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Thanks Jared. A helpful article that nicely summarizes the issues involved. I am appreciating more and more as time goes on how commitments to political kingdoms shape the way we are able to hear and respond to what it means to live as a part of God’s Kingdom. It’s one thing to observe it in history with a critical eye and wonder at how that could happen, and another to live in the midst of it with various levels of self-awareness. However one works out all the application of all of the details, the themes of Revelation are certainly with us.

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Culture trumps religion. Always has. Our religious ideals and expression are processed through family systems and cultural habits, and we end to pick, choose, and interpret scripture that way. Please don’t look for sense-making; this is all about sensibility. We can’t argue people into right thinking, although we can sometime embarrass them into right-doing. Too many Adventist evangelists miss this.

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This article completely ignores that a Trump Administration would include the highest-ranking SDA ever in the U.S. government: Ben Carson. I wish Spectrum would stay out of politics.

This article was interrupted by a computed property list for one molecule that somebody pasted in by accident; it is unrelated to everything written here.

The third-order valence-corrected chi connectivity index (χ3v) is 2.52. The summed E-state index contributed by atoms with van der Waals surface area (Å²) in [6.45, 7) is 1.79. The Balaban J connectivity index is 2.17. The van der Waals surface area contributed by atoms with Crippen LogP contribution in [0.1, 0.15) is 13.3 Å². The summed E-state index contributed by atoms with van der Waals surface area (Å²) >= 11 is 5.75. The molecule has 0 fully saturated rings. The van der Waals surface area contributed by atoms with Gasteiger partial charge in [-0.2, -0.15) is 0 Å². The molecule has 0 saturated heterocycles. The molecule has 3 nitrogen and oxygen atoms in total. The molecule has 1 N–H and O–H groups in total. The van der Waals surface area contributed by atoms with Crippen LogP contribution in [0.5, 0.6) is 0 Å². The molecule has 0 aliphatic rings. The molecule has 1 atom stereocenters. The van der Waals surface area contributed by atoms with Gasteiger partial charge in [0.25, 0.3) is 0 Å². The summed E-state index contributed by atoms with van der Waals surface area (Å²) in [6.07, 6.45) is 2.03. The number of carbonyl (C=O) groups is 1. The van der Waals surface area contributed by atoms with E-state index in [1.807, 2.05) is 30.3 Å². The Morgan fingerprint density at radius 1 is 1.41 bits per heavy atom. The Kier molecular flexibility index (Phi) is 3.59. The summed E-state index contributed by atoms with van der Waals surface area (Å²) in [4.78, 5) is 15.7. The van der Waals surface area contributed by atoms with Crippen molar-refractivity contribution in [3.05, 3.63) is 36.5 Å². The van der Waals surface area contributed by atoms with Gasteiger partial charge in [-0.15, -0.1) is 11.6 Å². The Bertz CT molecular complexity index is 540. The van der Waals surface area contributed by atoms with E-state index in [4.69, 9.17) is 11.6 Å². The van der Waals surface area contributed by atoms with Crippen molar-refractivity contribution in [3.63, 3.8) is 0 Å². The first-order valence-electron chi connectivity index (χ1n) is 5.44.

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The problem with classifying Muslims as a “religious minority” is that it obscures the problematic nature of Islam the political system. Islam is both a religion and an aggressive, universalistic, imperialistic political-jurisprudential ideology. The true Muslim believer believes in sharia law, Allah’s law, and does not believe in “man-made law”–that is, law passed by elected legislatures and signed by elected executives. This alone makes Islam an extraordinarily poor fit with American constitutional representative democracy. Islam commands the believer to fight jihad–by terror if that works (“I have been made victorious through terror” Bukhari 4.52.220)–until sharia is supreme across the entire world. Sharia law is a totalitarian system that, among other things, makes Islam supreme, outlaws any criticism of Islam or of Muhammad, forbids Christians to evangelize Muslims, relegates non-Muslims to a second-class status known as “dhimmitude,” relegates women to the status of slaves, encourages enslaving non-Muslims, etc.